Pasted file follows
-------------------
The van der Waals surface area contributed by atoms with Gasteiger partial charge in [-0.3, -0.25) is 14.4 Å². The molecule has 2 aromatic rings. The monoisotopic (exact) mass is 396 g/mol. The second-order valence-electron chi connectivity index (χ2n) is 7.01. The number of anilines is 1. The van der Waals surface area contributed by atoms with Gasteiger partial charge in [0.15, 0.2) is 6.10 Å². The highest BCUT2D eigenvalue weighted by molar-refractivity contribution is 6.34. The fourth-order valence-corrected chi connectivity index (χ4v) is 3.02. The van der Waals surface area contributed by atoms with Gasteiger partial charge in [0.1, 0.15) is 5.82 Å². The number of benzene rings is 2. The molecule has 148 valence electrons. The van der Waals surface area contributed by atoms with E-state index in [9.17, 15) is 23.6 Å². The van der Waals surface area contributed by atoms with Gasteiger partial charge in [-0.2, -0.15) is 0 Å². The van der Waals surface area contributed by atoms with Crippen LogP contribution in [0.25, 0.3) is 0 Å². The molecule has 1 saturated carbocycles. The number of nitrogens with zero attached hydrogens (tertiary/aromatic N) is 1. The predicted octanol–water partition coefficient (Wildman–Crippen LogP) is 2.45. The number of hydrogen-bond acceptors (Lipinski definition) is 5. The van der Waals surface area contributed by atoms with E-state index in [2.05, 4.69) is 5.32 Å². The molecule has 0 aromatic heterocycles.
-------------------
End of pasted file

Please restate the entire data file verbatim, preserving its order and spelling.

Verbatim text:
The van der Waals surface area contributed by atoms with Gasteiger partial charge in [-0.3, -0.25) is 14.4 Å². The molecule has 2 aromatic rings. The monoisotopic (exact) mass is 396 g/mol. The second-order valence-electron chi connectivity index (χ2n) is 7.01. The number of anilines is 1. The van der Waals surface area contributed by atoms with Gasteiger partial charge in [0.15, 0.2) is 6.10 Å². The highest BCUT2D eigenvalue weighted by molar-refractivity contribution is 6.34. The fourth-order valence-corrected chi connectivity index (χ4v) is 3.02. The van der Waals surface area contributed by atoms with Gasteiger partial charge in [0.1, 0.15) is 5.82 Å². The number of benzene rings is 2. The molecule has 148 valence electrons. The van der Waals surface area contributed by atoms with E-state index in [9.17, 15) is 23.6 Å². The van der Waals surface area contributed by atoms with Gasteiger partial charge in [-0.2, -0.15) is 0 Å². The van der Waals surface area contributed by atoms with Crippen LogP contribution in [0.25, 0.3) is 0 Å². The molecule has 1 saturated carbocycles. The number of nitrogens with zero attached hydrogens (tertiary/aromatic N) is 1. The predicted octanol–water partition coefficient (Wildman–Crippen LogP) is 2.45. The number of hydrogen-bond acceptors (Lipinski definition) is 5. The van der Waals surface area contributed by atoms with E-state index in [2.05, 4.69) is 5.32 Å². The molecule has 0 aromatic heterocycles.